Dec 312014

Because of Facebook, I have been in constant touch with friends, acquaintances and even people that I did not meet. I am using this annual letter as a way of summarizing, introspecting, and filling in the gaps in my usual communications about technologies to friends. It is heavily slanted towards technology, not the usual intersection of business and technology.

There are three ways that I learn about technologies. One is by experimenting on my own. By actually coding, practicing, verifying hunches, validating ideas, and playing, I learn a bit. By talking to customers, sales people, engineering managers, and developers, I understand what the problems of application of technologies are. By reading books, news papers, and blogs, I try to see the interrelationships between different subjects and the technology influences in the modern world. Let me review from the annual perspective, what these three different influences taught me.

(Cloud) Container based technologies

I played quite a bit with container based technologies. Specifically, I tried various docker based tools. In fact, I setup systems on Digital Ocean that lets me create a new website, make modifications, and push to public, in less than 10 minutes. That is, using the scripts that I cobbled together (most of them are public domain, but I had to make some tweaks to suit my workflow), I can create a new docker instance, initialize with the right stack, provision reverse proxy, and push the content to that machine, install all dependencies, and start running the system.


Minimal, cloud-ready OS’s

From my experiments with docker, I see that the power of virtual machine that can run any OS is not much useful. I don’t want to think in terms of OS. What I want is a stack to program in. My OS should be cloud-aware OS. It should be minimal, should work well in a hive, should support orchestration, and should be invisible. Since I am unlikely to interactively work in it, I would place a premium on programmability, and support for REST services. Of course, it needs to secure, but since it is minimal OS, I want security at different layers.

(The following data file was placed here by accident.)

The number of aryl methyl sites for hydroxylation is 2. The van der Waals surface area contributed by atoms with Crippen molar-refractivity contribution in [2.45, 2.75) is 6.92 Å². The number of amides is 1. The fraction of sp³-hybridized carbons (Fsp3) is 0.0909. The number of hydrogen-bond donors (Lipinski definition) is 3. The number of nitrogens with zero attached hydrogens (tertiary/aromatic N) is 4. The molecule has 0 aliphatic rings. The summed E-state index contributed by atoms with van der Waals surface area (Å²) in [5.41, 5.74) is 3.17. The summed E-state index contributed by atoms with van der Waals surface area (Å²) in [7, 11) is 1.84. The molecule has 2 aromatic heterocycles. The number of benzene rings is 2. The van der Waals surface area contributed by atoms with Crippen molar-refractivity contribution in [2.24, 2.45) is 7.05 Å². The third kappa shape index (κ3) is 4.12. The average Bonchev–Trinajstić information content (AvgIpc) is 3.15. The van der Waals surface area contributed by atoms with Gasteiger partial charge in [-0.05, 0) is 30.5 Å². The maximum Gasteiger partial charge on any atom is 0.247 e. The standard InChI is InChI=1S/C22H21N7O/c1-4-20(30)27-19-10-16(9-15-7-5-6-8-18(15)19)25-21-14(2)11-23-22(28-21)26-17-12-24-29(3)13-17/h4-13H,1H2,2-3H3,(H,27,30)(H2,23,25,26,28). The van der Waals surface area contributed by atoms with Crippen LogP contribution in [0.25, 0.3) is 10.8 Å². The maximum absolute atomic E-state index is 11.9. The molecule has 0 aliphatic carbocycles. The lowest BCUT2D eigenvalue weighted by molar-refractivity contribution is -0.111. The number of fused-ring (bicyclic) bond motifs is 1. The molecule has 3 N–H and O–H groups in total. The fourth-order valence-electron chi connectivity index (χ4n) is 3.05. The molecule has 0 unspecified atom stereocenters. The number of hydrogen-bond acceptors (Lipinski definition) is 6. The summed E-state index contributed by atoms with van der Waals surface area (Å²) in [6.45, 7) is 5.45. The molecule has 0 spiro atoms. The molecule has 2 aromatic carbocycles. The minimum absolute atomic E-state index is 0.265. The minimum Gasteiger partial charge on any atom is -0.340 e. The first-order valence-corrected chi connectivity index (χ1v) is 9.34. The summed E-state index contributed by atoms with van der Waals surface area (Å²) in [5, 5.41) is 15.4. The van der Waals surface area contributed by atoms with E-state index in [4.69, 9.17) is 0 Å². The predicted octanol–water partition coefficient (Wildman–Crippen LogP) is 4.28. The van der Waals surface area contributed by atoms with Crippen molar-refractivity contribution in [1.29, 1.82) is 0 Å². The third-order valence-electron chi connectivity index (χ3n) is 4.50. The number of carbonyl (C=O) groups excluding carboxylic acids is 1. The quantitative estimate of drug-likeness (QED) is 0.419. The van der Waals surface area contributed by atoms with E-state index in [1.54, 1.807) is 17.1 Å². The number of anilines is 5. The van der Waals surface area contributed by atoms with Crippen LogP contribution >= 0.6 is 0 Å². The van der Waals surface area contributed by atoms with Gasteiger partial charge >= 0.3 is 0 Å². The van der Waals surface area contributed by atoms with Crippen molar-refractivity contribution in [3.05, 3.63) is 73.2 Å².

Based on all these requirements, I see hope for CoreOS kind of OS. I don’t know if coreos is it, but something like that — a minimal, cloud ready OS is going to succeed. Companies like Google and Facebook already use such systems for their internet scale applications.

(Server side technologies) Node.js technologies

I entered this year having learnt a bit about node.js. I have a love-hate relationship (who doesn’t?) with JavaScript. On one hand, I love its ability to treat functions as first class objects, its polymorphism, its ability to extend objects etc. Its approach to type system is dynamic, flexible, and incredibly powerful.

Yet, I find lot of things to hate about JS. It scoping is infuriating. Its support for basics of large scale programming are absent. Its ability to type check are minimal. It leaves our crucial features of programming, letting users create competing idioms.

For small to medium systems that are cobbled together by REST services, node.js still is a quick way of getting things done. And, I like npm — it is even better than CPAN. I am not a fan of reinventing the wheel with all the tools like gulp, bower etc. The proliferation of these tools is confusing, putting off a casual user with their own standard tools. (Java was the original culprit in these matters.)


In Node.js, the technologies I played with are:

  • Express: Of course, duh. There may be better ones there, but I needed one standard one in my arsenal. This one will do.
  • Mongo: The power of using JavaScript across all the layers is seductive. I don’t have to translate from one format to another. And, let somebody worry about performance (well, not actually, but will do for the most part).
  • Usual set of libraries, involving, parsing, slicing and dicing, and template management.

Front end JavaScript

I have been frustrated with the front end technologies. There are too many frameworks. MVC? MVCC? And, the complex edifice makes my head swim. At the end, I am not able to make sense of it all. Thankfully, I see things changing. I am able to settle down on a few choices for myself — not because they are the best (in some cases, they are), but they are good for a generalist like me.

JQuery: I still find it the best way to manage a DOM from JS. I never bothered to learn the full DOM API, and I find JQuery convenient way of managing.

Web components: Specifically, I fell in love with Polymer. Why? Think about this. HTML has a standard set of tags. Suppose you want to introduce a new tag. You need to create JavaScript that parses the new tag and manages it for you. So, your code is strewn in a few places: the JavaScript code, CSS specifications, and the HTML. It is too messy, too unmaintainable, and more importantly, difficult to mix different styles.